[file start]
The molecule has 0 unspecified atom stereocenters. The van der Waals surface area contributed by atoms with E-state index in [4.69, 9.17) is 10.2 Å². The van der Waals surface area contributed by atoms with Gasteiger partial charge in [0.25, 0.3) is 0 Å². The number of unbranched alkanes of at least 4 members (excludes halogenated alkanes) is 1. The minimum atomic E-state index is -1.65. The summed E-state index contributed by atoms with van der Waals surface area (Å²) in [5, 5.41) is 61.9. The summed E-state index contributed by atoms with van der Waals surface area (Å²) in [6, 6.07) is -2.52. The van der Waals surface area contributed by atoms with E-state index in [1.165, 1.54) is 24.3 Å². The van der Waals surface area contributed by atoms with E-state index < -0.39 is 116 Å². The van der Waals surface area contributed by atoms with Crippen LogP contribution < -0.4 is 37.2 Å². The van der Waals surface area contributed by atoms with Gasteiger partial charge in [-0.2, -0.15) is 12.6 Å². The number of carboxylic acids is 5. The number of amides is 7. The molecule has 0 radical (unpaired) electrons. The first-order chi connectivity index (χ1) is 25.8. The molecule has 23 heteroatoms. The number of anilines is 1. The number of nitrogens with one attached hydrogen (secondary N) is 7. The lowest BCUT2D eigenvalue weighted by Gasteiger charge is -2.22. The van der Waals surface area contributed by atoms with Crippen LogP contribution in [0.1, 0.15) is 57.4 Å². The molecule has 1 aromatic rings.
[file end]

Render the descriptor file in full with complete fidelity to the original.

The molecule has 0 unspecified atom stereocenters. The van der Waals surface area contributed by atoms with E-state index in [4.69, 9.17) is 10.2 Å². The van der Waals surface area contributed by atoms with Gasteiger partial charge in [0.25, 0.3) is 0 Å². The number of unbranched alkanes of at least 4 members (excludes halogenated alkanes) is 1. The minimum atomic E-state index is -1.65. The summed E-state index contributed by atoms with van der Waals surface area (Å²) in [5, 5.41) is 61.9. The summed E-state index contributed by atoms with van der Waals surface area (Å²) in [6, 6.07) is -2.52. The van der Waals surface area contributed by atoms with E-state index in [1.165, 1.54) is 24.3 Å². The van der Waals surface area contributed by atoms with E-state index < -0.39 is 116 Å². The van der Waals surface area contributed by atoms with Crippen LogP contribution < -0.4 is 37.2 Å². The van der Waals surface area contributed by atoms with Gasteiger partial charge in [-0.2, -0.15) is 12.6 Å². The number of carboxylic acids is 5. The number of amides is 7. The molecule has 0 radical (unpaired) electrons. The first-order chi connectivity index (χ1) is 25.8. The molecule has 23 heteroatoms. The number of anilines is 1. The number of nitrogens with one attached hydrogen (secondary N) is 7. The lowest BCUT2D eigenvalue weighted by Gasteiger charge is -2.22. The van der Waals surface area contributed by atoms with Crippen LogP contribution in [0.1, 0.15) is 57.4 Å². The molecule has 1 aromatic rings.